During our walks around Puducherry, also known as Pondicherry, we collected a few pictures which give a fair sense of what the city looks like. I was particulary fascinated with the lovely doors, and the walls that supported them.
After a beautiful road trip from Mumbai, we reached our destination, Pondicherry, also known as Puducherry. Although we were here for work, we always wanted to visit this beautiful old town, full of heritage buildings, spirituality, art, food and culture. And Pondicherry didn’t let us down even one bit. Here’s a bit of what to see in Pondicherry.
Pondicherry, officially known as Puducherry, is a city in the Union Territory of Puducherry. It’s a coastal town in the state of Tamil Nadu. Since Pondicherry was once a French colony, the city has a strong French influence over architecture, art, culture, food and also language. The streets still have French names like Rue Damas etc.
We stayed at the Hotel De Pondicherry, an old colonial era building, which has a great restaurant as well as promixity to the beach.
There’s plenty to do in this lovely city, after you have had your ample naps and relaxations! You could go for walks in its streets, hang around in lovely cafes, go for art galleries, shop around, visit one of the many museums or monuments, there are some old and beautiful temples and churches, or try the wonderful food. You could also visit one of the many Aurobindo centres, some for meditation, some have excellent libraries and they also make a wide range of hand-made paper.
Puducherry is distinctively divided into White Town and, well, the rest of it. White Town is where all the colonial heritage beauty is. If you want to stay in Pondicherry, do ensure you stay inside White Town (unless you want otherwise). The other part of town is like any other congested Indian city.
What to do in Pondicherry: Go for walks, visit musuems, libraries, read books, take long naps in the hot afternoons, hang out at cafes and art galleries, shop, and eat wonderful food.
Also go visit Aurobindo Ashram. They have libraries, hand made paper stores, meditation centres etc.
Sri Manakula Vinayagar Temple is an ancient temple, built before 1666AD.
Visit the Basilica of Sacred Heart Of Jesus, a fine example of Oriental Gothic Architecture.
The Eglise de Notre Dame des Anges (The Church of Our Lady of Angels), in Rue Dumas, is notable for its masonry – which uses the finest of limestone mixed with white of the egg – making for a texture identical to that of white marble. Visit this Church at around 5:30pm to catch some awesome light coming in through its ceiling dome stained glass.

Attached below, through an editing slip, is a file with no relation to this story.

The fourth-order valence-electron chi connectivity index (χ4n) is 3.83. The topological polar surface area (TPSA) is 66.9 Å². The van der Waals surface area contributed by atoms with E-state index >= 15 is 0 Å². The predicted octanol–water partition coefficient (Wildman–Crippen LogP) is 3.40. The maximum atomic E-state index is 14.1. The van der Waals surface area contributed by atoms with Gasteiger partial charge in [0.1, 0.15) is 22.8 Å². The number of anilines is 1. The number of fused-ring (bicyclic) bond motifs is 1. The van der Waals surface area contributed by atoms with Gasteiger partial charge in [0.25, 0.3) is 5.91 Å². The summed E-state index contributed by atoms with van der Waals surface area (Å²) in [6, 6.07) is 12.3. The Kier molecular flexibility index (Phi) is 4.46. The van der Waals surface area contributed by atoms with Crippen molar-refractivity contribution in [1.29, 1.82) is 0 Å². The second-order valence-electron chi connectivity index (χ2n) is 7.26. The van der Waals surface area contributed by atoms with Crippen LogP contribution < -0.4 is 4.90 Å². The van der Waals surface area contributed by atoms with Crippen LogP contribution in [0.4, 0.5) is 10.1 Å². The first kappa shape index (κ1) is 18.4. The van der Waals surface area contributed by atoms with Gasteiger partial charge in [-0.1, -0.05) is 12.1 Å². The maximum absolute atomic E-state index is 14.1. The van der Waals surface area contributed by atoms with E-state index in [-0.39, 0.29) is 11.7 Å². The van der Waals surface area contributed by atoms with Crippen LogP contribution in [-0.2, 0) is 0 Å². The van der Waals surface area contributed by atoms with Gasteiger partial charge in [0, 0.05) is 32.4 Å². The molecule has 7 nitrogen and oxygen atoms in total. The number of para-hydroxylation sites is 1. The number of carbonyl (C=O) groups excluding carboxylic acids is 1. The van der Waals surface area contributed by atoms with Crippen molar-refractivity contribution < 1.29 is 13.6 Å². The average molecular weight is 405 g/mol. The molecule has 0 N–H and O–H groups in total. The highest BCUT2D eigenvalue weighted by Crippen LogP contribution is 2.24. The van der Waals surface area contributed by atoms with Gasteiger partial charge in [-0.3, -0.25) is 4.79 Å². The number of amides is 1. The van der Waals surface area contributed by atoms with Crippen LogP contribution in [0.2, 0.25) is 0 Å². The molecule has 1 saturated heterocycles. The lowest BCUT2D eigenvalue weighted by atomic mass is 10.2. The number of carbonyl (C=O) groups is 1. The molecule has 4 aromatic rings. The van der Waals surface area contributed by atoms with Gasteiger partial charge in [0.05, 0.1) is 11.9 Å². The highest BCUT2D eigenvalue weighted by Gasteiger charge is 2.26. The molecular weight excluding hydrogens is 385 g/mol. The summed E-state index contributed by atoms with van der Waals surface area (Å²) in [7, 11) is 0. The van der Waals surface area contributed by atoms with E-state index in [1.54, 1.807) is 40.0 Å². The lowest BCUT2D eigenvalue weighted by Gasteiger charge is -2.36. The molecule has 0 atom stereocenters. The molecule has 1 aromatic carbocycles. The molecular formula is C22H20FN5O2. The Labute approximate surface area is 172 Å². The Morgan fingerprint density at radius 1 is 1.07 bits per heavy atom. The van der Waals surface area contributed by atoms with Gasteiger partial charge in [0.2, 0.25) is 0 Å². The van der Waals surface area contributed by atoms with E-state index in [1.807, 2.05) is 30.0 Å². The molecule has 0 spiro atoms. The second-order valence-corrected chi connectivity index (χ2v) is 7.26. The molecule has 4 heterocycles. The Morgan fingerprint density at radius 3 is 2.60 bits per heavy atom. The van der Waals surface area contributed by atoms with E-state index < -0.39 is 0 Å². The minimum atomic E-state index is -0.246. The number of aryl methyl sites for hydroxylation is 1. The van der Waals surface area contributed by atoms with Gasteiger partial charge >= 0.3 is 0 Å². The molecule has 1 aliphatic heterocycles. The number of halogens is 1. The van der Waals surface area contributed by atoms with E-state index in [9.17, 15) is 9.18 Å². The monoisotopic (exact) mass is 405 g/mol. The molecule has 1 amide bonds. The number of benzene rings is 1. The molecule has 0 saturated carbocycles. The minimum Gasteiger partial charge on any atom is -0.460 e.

The Cathedral Of Our Lady Of Immaculate Conception was built around 1692 AD. Do visit.
Meeran Mosque is the oldest Mosque in Puducherry, built over 350 years ago. We couldn’t see it, but try and do.
Do visit the Pondicherry Museum. They have a fantastic collection of the history around this region.
Do go for evening walks on the Beach Road Promenade.
Nearby: You can visit Auroville, hardly 10km from Pondicherry. If you want to see their meditation theatre, you must book in advance. Auroville has wonderful landscape, libraries, cafes, meditation centres, places to stay etc. You could also book a place to stay in lieu of voluntary service. Check for these at Auroville.
Tranquebar, about 4hours’ drive from Puducherry / Pondicherry to Tranquebar is a wonderful 17th Centure Danish fort town.
Point Calimere Wildlife Sanctuary is roughly 4.5 hours from Puducherry and has blackbucks, wolves, many species of resident and migratory birds. There is also the Ousteri Wetland and National Park, which is essentially a bird sanctuary but also has many marine species. It’s some 10km from Puducherry.
Arikamedu is an ancient archaeological site with remains of a Roman settlement. It’s about 7 km from Puducherry.
Where to stay and what to eat? : There’s plenty. We are writing another post for that!
The great thing about road trips is the wealth of treasure one discovers in this wonderful country of ours. When returning from Puducherry on our Mumbai – Puducherry roadtrip, we similarly chanced upon a monument on the banks of the Palar River. From the ASI boards we learnt this was the Delhi Gate, at Arcot, … Read more
It’s interesting how you discover something while looking for something else. In Puducherry, while trying to figure out how to reach the Chettinad towns, we learnt about Tranquebar, a 17th century Danish fort settlement, barely 2-3 hours from where we were. Tranquebar (officially known as Tharangambadi) also afforded us a chance to visit the Point Calimere Wildlife Sanctuary that we were so interested in. So we drove from from Pondicherry to Tranquebar, a distance of 120 km and a great drive.